BEIRUT: The Cabinet agreed Tuesday to hold a third session next week to resume discussion of a draft electoral law based on a system of proportional representation after failing to reach agreement in two meetings.
“The Cabinet continued studying and debating the parliamentary election draft law. The texts of articles relating to the voting system were read article by article,” Information Minister Walid Daouk told reporters after the Cabinet meeting chaired by President Michel Sleiman at Baabda Palace.
He said that the ministers also examined the size of electoral districts, the formation and the mission of a committee designed to supervize the 2013 parliamentary elections and electoral lists.
Daouk said Prime Minister Najib Mikati called the Cabinet to meet at Beiteddine Palace next Monday to continue debating the draft electoral law based on proportional representation presented by Interior Minister Marwan Charbel.
Daouk said there were differences of opinion in the Cabinet on some articles in the draft electoral law, including the issue of proportional representation and the number of electoral districts. He added the Cabinet did not put the divisive articles of the draft law to a vote.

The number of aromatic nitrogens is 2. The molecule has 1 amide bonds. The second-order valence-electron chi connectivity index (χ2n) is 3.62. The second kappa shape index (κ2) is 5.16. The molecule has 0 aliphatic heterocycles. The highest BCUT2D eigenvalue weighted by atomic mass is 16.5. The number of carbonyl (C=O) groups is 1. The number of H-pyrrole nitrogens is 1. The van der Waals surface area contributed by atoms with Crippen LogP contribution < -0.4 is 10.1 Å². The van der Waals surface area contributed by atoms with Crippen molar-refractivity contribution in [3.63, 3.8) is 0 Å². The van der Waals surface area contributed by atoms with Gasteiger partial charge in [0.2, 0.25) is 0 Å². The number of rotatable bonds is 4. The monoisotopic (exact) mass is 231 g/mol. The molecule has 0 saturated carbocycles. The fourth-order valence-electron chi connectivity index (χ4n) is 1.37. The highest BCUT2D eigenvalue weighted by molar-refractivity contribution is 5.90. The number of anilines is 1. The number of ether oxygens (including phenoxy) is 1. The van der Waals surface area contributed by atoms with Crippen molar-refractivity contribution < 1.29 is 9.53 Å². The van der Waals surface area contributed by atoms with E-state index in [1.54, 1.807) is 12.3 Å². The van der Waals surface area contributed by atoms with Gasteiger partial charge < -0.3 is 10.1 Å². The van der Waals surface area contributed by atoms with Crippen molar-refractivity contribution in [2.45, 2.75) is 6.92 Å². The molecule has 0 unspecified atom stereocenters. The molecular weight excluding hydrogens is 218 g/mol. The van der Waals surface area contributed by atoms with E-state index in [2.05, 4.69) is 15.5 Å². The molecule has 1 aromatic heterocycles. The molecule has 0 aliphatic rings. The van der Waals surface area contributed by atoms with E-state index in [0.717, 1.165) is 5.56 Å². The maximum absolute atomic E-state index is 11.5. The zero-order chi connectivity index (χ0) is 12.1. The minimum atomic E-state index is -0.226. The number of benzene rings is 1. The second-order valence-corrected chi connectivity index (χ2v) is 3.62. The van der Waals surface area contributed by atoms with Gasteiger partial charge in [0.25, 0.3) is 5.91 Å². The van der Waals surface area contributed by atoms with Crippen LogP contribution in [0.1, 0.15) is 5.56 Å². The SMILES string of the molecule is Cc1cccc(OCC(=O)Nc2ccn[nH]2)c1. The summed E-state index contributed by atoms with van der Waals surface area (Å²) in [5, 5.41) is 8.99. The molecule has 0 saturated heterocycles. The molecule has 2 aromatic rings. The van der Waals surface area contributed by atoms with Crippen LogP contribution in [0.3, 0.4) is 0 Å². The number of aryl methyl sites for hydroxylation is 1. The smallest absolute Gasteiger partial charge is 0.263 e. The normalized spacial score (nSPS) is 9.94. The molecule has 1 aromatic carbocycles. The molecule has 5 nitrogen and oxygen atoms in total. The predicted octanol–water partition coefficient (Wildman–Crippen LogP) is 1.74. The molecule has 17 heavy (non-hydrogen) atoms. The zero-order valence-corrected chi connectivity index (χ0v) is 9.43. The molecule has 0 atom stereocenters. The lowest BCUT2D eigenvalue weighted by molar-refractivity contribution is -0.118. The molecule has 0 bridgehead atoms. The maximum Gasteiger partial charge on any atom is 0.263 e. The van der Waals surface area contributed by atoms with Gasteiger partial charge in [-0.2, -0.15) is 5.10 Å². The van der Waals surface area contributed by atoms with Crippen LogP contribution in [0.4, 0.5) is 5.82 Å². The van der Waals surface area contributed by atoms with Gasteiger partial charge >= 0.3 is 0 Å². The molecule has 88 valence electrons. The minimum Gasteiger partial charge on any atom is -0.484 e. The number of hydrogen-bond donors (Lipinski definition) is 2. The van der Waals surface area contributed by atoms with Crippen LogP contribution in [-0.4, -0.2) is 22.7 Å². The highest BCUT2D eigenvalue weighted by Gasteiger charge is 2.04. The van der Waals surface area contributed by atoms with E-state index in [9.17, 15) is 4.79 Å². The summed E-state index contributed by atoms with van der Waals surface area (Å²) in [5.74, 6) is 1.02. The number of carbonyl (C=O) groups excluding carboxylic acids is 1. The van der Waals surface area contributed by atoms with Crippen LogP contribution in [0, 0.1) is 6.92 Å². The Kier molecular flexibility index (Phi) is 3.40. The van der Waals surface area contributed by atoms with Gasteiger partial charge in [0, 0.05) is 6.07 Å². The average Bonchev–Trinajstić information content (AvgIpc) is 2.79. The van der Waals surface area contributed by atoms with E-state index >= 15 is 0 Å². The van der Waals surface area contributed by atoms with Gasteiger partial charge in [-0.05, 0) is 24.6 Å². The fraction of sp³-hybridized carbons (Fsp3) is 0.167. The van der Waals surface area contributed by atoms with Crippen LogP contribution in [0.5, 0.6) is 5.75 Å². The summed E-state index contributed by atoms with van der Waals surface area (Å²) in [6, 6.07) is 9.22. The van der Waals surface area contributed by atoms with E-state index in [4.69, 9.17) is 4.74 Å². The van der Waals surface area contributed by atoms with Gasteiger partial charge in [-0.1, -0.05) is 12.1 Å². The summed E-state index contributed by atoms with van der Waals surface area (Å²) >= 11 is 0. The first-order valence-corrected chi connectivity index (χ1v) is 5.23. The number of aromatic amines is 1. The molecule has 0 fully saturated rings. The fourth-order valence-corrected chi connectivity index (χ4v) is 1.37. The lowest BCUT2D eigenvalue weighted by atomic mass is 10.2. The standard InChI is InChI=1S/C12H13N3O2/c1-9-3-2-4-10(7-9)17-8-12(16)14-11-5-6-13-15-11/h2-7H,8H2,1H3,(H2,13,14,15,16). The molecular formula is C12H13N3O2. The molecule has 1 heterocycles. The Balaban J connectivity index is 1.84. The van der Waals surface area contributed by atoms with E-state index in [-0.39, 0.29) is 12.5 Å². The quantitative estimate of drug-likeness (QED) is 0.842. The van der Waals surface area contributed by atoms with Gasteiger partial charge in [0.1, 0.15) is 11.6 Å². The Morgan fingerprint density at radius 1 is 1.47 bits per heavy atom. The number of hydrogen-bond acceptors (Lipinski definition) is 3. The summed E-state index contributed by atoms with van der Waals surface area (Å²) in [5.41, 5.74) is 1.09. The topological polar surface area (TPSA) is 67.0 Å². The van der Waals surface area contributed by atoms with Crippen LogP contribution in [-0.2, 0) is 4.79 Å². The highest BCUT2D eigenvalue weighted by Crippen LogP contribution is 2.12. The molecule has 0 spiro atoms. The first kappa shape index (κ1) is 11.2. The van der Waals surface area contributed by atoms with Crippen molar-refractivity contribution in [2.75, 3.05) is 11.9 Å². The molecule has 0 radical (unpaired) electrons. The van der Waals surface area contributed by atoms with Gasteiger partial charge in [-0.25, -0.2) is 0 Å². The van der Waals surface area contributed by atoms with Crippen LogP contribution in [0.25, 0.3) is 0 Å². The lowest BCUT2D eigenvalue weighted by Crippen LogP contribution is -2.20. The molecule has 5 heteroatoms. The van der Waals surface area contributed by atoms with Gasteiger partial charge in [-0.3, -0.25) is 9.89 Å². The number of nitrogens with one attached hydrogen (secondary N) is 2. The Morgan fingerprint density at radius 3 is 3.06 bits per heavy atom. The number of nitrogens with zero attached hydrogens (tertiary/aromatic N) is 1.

The Cabinet failed at its meeting Monday to agree on all the articles of the draft law amid divisions between rival political factions on a new law that can best represent the Lebanese in next year’s elections.
None of Charbel’s four proposals to dividing electoral districts was agreed upon during Monday’s session. The proposals call for adopting 10-14 medium-sized districts.
Sleiman has voiced his support for a draft electoral law based on proportional representation and vowed to prevent a return to the 1960 election law which adopts the qada as an electoral district and was used in the 2009 round.
Speaker Nabih Berri, Mikati, Hezbollah and its March 8 allies, including Free Patriotic Movement leader MP Michel Aoun, have voiced support for an electoral law based on proportional representation.
However, former Prime Minister Saad Hariri and Progressive Socialist Party leader Walid Jumblatt have rejected such a draft electoral law. Jumblatt has repeatedly voiced his objection to a law based on proportional representation, fearing that it would diminish his parliamentary bloc.
Charbel said a Cabinet vote on proportional representation would decide if this draft law is applicable in next year’s elections. He told the Voice of Lebanon radio station that only the PSP rejected the proposal. He added that a large segment of the Lebanese rejected the 1960 electoral law.